Dr. Karen Effrem and her husband have three children. She is trained as a pediatrician and serves as national education issues chairman for Eagle Forum and president of Education Liberty Watch.

Archive: Karen R. Effrem, MD

10 comments on “U.S. Student Test Scores Plummet Again in Year 4 of Common Core”

  • Orquidea Wilcox says:

    I have been an educator for 37 years and I believe that the “social promotion” has a lot to do with the decline. Students and more importantly parents know that no matter what level of proficiency, or lack of, students “achieve” they will be going on to the next grade level. No consequences of any kind for lack of work or responsibility or poor behavior for that matter. No summer school. No retake of any class. There are very few students, and people in general, who will do their best without a tangible motivation or consequence. When students could get retained in the past, parents came to conferences, worked with their kids at home and did their best. Now we cannot even getting them to sign poor performance form. We can keep changing the standards and the curriculum on a yearly basis but if the parents and students do not care, it will be impossible to force
    them to learn.

    • Charles Hoffman says:

      I am 73. Just made it out of high school but still accepted in premed. I had a college phd refuse me an A for lack of a tenth of a percent. Did me a favor and society. Stand up teachers, professors and Phd’s.

  • Orquidea Wilcox says:

    I have been an educator for 37 years and I believe that the “social promotion” has a lot to do with the decline. Students and more importantly parents know that no matter what level of proficiency, or lack of, students “achieve” they will be going on to the next grade level. No consequences of any kind for lack of work or responsibility or poor behaviir for that matter. No summer school. No retake of any class. There are very few students, and people in general, who will do their best without a tangible motivation or consequence. When students could het retained, parents came to conferences, workwd with their kids at home and did their best. Now we cannot even getting them ti sign poor performances forms. We can keep changing the standards and the curriculum on a yearly basis but if the parents and students do not care, it will be impossible to force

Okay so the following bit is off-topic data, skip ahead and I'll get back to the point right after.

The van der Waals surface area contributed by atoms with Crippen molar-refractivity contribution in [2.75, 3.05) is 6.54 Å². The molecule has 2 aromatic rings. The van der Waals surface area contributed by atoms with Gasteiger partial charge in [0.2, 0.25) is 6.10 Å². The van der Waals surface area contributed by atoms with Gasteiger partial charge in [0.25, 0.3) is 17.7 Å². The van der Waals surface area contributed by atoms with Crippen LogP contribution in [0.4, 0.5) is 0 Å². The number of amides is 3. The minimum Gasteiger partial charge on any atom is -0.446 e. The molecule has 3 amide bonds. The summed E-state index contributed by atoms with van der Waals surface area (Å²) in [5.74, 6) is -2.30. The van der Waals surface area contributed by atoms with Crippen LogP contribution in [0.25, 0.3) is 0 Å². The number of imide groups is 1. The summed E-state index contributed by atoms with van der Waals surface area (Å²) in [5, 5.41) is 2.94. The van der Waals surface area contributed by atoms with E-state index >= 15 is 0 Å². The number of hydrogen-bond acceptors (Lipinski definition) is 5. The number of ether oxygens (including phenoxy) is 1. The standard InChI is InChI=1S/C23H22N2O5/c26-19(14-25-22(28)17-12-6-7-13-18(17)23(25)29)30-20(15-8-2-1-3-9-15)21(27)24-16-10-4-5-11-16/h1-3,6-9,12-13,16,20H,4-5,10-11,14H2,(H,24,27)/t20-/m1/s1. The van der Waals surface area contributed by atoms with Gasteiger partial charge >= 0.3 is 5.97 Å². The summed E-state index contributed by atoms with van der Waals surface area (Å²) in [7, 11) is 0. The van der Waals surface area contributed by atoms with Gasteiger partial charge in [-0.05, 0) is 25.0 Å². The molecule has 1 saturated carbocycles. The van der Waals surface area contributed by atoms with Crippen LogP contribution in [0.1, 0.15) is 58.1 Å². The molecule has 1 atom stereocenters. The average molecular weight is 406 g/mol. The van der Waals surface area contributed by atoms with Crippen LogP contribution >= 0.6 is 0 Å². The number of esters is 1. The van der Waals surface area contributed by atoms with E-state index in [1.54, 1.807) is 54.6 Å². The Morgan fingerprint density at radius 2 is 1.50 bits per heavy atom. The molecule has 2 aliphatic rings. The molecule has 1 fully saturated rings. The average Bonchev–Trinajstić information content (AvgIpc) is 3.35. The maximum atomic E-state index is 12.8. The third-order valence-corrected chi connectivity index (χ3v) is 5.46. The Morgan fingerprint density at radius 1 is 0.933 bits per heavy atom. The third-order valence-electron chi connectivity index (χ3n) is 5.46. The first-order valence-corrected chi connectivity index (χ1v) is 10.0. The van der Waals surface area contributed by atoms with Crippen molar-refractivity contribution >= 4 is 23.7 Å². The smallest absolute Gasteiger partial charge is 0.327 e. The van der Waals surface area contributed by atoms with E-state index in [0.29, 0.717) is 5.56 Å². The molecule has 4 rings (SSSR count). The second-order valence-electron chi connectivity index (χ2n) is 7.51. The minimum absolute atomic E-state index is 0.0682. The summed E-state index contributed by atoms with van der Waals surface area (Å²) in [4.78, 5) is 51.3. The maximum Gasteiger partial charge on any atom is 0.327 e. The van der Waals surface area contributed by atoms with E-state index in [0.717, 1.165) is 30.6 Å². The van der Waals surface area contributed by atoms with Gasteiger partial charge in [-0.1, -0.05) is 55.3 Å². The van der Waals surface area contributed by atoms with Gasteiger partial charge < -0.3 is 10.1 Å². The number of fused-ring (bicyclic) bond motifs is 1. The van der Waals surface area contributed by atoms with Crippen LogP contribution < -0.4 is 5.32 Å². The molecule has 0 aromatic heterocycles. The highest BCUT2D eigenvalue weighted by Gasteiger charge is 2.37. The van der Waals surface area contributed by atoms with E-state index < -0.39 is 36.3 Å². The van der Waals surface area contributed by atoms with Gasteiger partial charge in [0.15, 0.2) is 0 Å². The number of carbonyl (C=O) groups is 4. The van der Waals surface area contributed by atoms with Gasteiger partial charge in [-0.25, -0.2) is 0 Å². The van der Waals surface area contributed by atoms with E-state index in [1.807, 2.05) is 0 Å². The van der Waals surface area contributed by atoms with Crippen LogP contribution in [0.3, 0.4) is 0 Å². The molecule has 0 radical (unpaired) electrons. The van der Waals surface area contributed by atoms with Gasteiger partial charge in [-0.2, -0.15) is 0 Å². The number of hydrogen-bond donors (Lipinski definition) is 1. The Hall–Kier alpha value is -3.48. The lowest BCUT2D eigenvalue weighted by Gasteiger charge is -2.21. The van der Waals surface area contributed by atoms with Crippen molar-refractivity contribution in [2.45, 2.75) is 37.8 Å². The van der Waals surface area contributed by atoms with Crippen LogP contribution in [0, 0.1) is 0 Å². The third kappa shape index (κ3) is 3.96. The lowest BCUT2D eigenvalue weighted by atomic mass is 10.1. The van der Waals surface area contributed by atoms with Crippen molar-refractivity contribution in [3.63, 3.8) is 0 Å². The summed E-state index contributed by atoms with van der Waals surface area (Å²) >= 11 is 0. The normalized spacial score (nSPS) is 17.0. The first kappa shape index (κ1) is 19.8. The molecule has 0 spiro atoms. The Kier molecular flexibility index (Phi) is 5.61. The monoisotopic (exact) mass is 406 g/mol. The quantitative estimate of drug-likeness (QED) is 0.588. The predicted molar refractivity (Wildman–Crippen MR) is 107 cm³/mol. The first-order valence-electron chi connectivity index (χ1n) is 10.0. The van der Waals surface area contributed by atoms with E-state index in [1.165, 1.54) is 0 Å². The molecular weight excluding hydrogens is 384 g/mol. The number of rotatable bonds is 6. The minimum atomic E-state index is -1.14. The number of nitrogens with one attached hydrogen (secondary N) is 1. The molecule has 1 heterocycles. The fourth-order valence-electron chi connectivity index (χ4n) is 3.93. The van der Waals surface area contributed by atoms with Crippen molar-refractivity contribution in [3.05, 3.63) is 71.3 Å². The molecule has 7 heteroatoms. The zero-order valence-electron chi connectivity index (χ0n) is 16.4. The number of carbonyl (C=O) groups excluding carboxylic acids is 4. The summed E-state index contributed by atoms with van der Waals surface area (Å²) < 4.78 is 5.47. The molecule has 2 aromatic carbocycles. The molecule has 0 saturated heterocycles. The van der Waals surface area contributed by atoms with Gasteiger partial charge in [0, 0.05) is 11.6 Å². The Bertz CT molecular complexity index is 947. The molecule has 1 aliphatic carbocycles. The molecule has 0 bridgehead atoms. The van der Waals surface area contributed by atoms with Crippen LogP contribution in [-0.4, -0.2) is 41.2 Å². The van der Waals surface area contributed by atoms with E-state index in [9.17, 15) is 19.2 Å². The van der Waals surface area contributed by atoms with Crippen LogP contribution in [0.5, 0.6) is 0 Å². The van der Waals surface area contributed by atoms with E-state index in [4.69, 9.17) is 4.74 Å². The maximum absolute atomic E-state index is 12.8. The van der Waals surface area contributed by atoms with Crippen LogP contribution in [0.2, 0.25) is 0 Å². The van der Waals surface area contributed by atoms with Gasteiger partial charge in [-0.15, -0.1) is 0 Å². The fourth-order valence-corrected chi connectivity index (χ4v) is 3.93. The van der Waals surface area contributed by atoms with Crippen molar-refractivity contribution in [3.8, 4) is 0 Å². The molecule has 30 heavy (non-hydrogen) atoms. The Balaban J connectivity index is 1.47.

them to learn.

  • James T Long says:

    Year FOUR??

    It’s closer to year ten there, chief. Early on his campaign, Trump threatened to fire the entire Department of Education because of Common Core!

  • Margaret Fulgieri says:

    They can call it Common Core, The Next Generation, The New Generation, The New …., the problem lies with the system. Anyone who is teaching can tell you that the curriculums are too overloaded. Students are not able to absorb and master the skills because it is too much material. We are constantly moving on because teachers have to cover the curriculum. Suggested strategies cannot be implemented due to time constraints.

  • Jim Carnine says:

    I understand that Common Core is now lowering their evaluation standards so their outcomes will bemore palatable.

    Establishing the Dept of Education in D.C.was a colossal failure, even having another set of expensive bureaucracy at the state level is terrible. The district level may have a little merit but the expense of it all is mind shattering.

  • Carlos Rodrigues says:

    You, my dear lady, hsve covered the whole complete spectrum
    Without a balanced family there is what we have
    Thank you Dr.Effrem

    • jk1050 says:

      Yes, studies show that children raised in same-sex married familes have the best academic outcomes. I agree! Balanced families work!

  • Larry Ellis says:

    I am a retired middle school counselor, having retired in 2015. I witnessed the decline of academic rigor decline over the course of my 30 year career. The dumbing down of public education standards has been ongoing for decades and has only been increasingly sped up since the ” No Child Left Behind Report ” was released back in the 80’s. And when education elitist implemented Common Core I could immediately see it dumbing down the curriculum and causing the teachers to teach to the tests. Absolutely hurting the students and diminishing the teachers desire and creativity for teaching. The federal government and liberal establishment has been methodically working for decades to bring our educational system to this point. Public education is producing sheeple as opposed to critically thinking adult people. Our only hope is that parents around the nation will boldly stand up to protest to take back their children’s education.

Leave a Reply

Your email address will not be published. Required fields are marked *